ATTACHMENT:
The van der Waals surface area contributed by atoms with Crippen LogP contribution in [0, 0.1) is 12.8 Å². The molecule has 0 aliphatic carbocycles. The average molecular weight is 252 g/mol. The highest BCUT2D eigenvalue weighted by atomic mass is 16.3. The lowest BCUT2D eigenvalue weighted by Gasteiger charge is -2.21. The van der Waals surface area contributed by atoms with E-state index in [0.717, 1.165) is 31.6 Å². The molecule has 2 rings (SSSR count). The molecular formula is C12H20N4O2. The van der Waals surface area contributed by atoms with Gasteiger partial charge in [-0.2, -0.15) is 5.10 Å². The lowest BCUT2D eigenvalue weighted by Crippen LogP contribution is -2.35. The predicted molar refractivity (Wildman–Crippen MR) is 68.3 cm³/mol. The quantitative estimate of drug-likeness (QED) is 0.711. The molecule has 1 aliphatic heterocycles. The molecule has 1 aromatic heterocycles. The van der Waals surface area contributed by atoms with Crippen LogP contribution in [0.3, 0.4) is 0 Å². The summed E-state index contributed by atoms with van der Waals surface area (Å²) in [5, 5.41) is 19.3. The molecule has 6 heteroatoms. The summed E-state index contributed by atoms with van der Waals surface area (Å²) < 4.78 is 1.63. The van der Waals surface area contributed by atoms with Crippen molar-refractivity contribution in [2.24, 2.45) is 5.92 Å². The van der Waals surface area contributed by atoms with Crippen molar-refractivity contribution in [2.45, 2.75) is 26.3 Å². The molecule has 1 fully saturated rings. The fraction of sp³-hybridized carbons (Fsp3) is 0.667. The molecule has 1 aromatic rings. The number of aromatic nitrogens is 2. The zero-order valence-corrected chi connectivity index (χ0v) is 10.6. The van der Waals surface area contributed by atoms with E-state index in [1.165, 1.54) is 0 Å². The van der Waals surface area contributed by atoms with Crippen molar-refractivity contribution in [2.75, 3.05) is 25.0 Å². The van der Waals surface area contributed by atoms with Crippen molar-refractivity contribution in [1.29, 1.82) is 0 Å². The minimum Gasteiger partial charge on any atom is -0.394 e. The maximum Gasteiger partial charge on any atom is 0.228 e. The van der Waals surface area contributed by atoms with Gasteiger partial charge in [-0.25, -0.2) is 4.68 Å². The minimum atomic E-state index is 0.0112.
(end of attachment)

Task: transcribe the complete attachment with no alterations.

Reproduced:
The van der Waals surface area contributed by atoms with Crippen LogP contribution in [0, 0.1) is 12.8 Å². The molecule has 0 aliphatic carbocycles. The average molecular weight is 252 g/mol. The highest BCUT2D eigenvalue weighted by atomic mass is 16.3. The lowest BCUT2D eigenvalue weighted by Gasteiger charge is -2.21. The van der Waals surface area contributed by atoms with E-state index in [0.717, 1.165) is 31.6 Å². The molecule has 2 rings (SSSR count). The molecular formula is C12H20N4O2. The van der Waals surface area contributed by atoms with Gasteiger partial charge in [-0.2, -0.15) is 5.10 Å². The lowest BCUT2D eigenvalue weighted by Crippen LogP contribution is -2.35. The predicted molar refractivity (Wildman–Crippen MR) is 68.3 cm³/mol. The quantitative estimate of drug-likeness (QED) is 0.711. The molecule has 1 aliphatic heterocycles. The molecule has 1 aromatic heterocycles. The van der Waals surface area contributed by atoms with Crippen LogP contribution in [0.3, 0.4) is 0 Å². The summed E-state index contributed by atoms with van der Waals surface area (Å²) in [5, 5.41) is 19.3. The molecule has 6 heteroatoms. The summed E-state index contributed by atoms with van der Waals surface area (Å²) < 4.78 is 1.63. The van der Waals surface area contributed by atoms with Crippen molar-refractivity contribution in [2.24, 2.45) is 5.92 Å². The van der Waals surface area contributed by atoms with Crippen molar-refractivity contribution in [2.45, 2.75) is 26.3 Å². The molecule has 1 fully saturated rings. The fraction of sp³-hybridized carbons (Fsp3) is 0.667. The molecule has 1 aromatic rings. The number of aromatic nitrogens is 2. The zero-order valence-corrected chi connectivity index (χ0v) is 10.6. The van der Waals surface area contributed by atoms with E-state index in [1.165, 1.54) is 0 Å². The van der Waals surface area contributed by atoms with Crippen molar-refractivity contribution in [2.75, 3.05) is 25.0 Å². The van der Waals surface area contributed by atoms with Crippen molar-refractivity contribution in [1.29, 1.82) is 0 Å². The minimum Gasteiger partial charge on any atom is -0.394 e. The maximum Gasteiger partial charge on any atom is 0.228 e. The van der Waals surface area contributed by atoms with Gasteiger partial charge in [-0.25, -0.2) is 4.68 Å². The minimum atomic E-state index is 0.0112.